G. mellonella larvae in their final instar stage were purchased (approximately 220 mg each; UK Waxworms Ltd, Sheffield, UK), stored in the dark at 4 °C, and used within 14 days. Unless otherwise stated, all experiments used groups containing 10 larvae, and most experiments were repeated using larvae from different batches to give n = 20. A 50-μL Hamilton syringe (Sigma-Aldrich Ltd) was used to inject larvae into the last left proleg with 10 μL of bacterial suspension, antibiotic solution, or PBS. The syringe was cleaned between experiments with consecutive washes of 1 % (w/v) sodium hypochlorite, 70 % ethanol and sterile water. Two negative control groups were always prepared: one group that underwent no manipulation to control for background larval mortality (no manipulation control) and one group (uninfected control) that was injected with PBS only to control for the impact of physical trauma. There was never more than one death per control group per experiment. Larvae were stored in Petri dishes in the dark at 15 °C for up to 120 h and inspected every 24 h so that percentage survival could be calculated for each group; larvae were considered dead if they did not move after being touched with a sterile inoculation loop.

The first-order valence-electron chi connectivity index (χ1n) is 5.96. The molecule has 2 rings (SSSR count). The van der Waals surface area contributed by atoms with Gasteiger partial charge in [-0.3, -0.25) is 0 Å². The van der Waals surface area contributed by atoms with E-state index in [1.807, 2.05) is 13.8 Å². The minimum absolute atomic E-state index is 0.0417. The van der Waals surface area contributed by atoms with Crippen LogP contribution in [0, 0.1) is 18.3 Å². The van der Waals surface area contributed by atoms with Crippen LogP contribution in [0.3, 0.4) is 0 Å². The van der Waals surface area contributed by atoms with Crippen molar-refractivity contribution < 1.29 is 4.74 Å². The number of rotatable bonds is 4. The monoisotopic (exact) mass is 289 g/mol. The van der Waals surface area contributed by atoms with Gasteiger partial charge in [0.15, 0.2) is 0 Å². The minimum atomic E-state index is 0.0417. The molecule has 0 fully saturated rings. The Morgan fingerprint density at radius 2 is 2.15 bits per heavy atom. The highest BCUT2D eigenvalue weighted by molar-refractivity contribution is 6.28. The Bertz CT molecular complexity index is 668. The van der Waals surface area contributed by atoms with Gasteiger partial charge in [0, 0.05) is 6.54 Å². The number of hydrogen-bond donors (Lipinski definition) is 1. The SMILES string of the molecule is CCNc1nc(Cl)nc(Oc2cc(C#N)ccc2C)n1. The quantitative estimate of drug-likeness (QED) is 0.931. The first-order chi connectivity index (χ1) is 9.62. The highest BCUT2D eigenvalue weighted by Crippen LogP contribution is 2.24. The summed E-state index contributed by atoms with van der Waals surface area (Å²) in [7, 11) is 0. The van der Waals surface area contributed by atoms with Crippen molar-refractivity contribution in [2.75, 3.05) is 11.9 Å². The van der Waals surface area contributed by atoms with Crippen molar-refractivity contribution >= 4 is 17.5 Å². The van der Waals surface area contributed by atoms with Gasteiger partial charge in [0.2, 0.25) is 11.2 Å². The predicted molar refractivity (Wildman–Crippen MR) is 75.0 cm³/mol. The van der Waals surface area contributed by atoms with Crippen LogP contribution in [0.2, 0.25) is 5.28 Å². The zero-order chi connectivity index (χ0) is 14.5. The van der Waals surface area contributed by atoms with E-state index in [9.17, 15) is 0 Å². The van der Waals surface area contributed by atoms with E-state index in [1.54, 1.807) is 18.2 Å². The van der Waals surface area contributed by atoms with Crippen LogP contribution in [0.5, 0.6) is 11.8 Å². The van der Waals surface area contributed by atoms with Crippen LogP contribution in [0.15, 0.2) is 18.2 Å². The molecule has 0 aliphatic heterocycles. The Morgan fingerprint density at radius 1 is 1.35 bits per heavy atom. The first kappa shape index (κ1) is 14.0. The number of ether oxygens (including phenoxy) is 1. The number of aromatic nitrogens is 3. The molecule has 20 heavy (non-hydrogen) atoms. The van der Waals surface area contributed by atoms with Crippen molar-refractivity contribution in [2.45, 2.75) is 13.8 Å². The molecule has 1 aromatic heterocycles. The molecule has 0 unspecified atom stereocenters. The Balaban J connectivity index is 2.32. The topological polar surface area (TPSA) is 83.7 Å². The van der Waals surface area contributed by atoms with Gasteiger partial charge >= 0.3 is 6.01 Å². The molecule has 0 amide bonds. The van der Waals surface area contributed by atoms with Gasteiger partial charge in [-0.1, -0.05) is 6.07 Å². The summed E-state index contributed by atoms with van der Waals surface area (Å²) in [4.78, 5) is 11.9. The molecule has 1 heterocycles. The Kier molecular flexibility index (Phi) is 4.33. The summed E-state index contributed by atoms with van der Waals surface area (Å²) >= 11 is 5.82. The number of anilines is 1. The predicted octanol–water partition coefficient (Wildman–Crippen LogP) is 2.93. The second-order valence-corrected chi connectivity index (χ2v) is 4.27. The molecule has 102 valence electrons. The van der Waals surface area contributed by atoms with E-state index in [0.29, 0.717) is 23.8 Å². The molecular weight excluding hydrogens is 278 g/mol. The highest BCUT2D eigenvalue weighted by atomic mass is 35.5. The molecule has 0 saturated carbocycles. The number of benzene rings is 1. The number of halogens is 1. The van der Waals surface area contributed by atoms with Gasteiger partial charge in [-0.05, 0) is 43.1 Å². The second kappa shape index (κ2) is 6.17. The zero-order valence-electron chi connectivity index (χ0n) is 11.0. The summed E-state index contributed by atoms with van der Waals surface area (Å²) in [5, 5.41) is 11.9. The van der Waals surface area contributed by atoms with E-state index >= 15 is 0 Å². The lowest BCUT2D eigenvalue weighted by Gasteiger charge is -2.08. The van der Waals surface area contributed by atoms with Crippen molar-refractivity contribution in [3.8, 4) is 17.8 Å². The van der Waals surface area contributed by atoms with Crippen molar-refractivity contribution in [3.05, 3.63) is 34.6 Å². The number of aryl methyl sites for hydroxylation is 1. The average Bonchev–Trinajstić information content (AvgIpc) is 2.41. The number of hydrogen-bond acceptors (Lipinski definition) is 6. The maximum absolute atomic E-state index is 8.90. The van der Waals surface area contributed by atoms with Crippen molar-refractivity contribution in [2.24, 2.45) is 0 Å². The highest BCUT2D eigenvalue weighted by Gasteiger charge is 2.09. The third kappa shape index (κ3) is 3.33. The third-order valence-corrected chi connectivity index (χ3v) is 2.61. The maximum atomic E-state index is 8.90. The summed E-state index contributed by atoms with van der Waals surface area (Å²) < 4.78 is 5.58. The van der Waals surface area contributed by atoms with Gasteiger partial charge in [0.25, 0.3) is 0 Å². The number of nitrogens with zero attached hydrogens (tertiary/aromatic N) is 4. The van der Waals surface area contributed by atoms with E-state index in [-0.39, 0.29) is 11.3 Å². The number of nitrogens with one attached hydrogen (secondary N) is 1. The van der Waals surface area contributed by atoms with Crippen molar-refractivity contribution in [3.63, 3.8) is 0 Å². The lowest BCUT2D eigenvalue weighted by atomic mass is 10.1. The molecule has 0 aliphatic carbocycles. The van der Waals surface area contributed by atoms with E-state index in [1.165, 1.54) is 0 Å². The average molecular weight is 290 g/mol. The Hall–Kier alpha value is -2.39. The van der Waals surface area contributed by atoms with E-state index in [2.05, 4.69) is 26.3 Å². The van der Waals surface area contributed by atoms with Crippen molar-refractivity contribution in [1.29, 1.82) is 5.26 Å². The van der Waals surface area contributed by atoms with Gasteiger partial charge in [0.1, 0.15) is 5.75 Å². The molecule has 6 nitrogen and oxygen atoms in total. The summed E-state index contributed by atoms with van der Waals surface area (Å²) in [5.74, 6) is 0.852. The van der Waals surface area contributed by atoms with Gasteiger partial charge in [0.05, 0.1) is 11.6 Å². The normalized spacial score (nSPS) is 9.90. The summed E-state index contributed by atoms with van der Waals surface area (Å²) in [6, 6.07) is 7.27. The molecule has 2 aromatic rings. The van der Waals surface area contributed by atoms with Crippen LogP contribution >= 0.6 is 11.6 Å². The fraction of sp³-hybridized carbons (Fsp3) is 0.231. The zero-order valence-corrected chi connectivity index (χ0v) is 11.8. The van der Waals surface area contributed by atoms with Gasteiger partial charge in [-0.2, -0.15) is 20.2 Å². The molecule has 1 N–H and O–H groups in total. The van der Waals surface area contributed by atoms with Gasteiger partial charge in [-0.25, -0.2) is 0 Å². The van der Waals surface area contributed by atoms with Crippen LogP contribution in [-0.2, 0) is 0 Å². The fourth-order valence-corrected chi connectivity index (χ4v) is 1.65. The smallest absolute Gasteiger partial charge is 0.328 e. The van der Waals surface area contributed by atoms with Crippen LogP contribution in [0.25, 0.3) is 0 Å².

Virulence of V. anguillarum in G. mellonella